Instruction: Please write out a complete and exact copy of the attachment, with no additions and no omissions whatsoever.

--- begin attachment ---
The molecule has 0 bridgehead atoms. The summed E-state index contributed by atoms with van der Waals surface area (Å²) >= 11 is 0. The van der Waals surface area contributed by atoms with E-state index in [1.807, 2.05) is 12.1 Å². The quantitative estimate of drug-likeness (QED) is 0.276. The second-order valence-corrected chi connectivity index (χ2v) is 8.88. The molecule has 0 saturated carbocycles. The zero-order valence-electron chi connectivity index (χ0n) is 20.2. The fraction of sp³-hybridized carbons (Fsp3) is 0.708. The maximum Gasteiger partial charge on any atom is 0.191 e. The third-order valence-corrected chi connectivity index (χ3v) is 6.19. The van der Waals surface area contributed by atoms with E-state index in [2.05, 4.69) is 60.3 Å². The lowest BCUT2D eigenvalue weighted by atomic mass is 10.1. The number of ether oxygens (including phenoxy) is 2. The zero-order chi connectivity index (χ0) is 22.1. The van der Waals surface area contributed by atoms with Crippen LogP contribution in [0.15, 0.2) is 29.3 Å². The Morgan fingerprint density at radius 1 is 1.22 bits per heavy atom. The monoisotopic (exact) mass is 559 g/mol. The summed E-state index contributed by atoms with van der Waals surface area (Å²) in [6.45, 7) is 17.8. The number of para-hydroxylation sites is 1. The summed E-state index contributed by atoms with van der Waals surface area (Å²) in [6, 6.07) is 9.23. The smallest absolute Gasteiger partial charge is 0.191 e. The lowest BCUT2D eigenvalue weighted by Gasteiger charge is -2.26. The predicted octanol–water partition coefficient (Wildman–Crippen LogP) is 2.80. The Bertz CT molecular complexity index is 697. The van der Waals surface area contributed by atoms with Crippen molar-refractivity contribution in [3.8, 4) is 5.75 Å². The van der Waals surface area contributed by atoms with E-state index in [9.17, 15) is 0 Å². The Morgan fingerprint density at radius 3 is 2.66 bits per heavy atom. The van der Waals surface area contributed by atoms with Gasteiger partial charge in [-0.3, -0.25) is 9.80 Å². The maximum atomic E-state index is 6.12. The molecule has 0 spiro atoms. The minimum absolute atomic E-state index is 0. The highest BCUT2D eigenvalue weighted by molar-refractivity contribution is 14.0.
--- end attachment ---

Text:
The molecule has 0 bridgehead atoms. The summed E-state index contributed by atoms with van der Waals surface area (Å²) >= 11 is 0. The van der Waals surface area contributed by atoms with E-state index in [1.807, 2.05) is 12.1 Å². The quantitative estimate of drug-likeness (QED) is 0.276. The second-order valence-corrected chi connectivity index (χ2v) is 8.88. The molecule has 0 saturated carbocycles. The zero-order valence-electron chi connectivity index (χ0n) is 20.2. The fraction of sp³-hybridized carbons (Fsp3) is 0.708. The maximum Gasteiger partial charge on any atom is 0.191 e. The third-order valence-corrected chi connectivity index (χ3v) is 6.19. The van der Waals surface area contributed by atoms with E-state index in [2.05, 4.69) is 60.3 Å². The lowest BCUT2D eigenvalue weighted by atomic mass is 10.1. The number of ether oxygens (including phenoxy) is 2. The zero-order chi connectivity index (χ0) is 22.1. The van der Waals surface area contributed by atoms with Crippen LogP contribution in [0.15, 0.2) is 29.3 Å². The Morgan fingerprint density at radius 1 is 1.22 bits per heavy atom. The monoisotopic (exact) mass is 559 g/mol. The summed E-state index contributed by atoms with van der Waals surface area (Å²) in [6.45, 7) is 17.8. The number of para-hydroxylation sites is 1. The summed E-state index contributed by atoms with van der Waals surface area (Å²) in [6, 6.07) is 9.23. The smallest absolute Gasteiger partial charge is 0.191 e. The lowest BCUT2D eigenvalue weighted by Gasteiger charge is -2.26. The predicted octanol–water partition coefficient (Wildman–Crippen LogP) is 2.80. The Bertz CT molecular complexity index is 697. The van der Waals surface area contributed by atoms with Crippen molar-refractivity contribution in [3.8, 4) is 5.75 Å². The van der Waals surface area contributed by atoms with E-state index in [9.17, 15) is 0 Å². The Morgan fingerprint density at radius 3 is 2.66 bits per heavy atom. The van der Waals surface area contributed by atoms with Gasteiger partial charge in [-0.3, -0.25) is 9.80 Å². The maximum atomic E-state index is 6.12. The molecule has 0 spiro atoms. The minimum absolute atomic E-state index is 0. The highest BCUT2D eigenvalue weighted by molar-refractivity contribution is 14.0.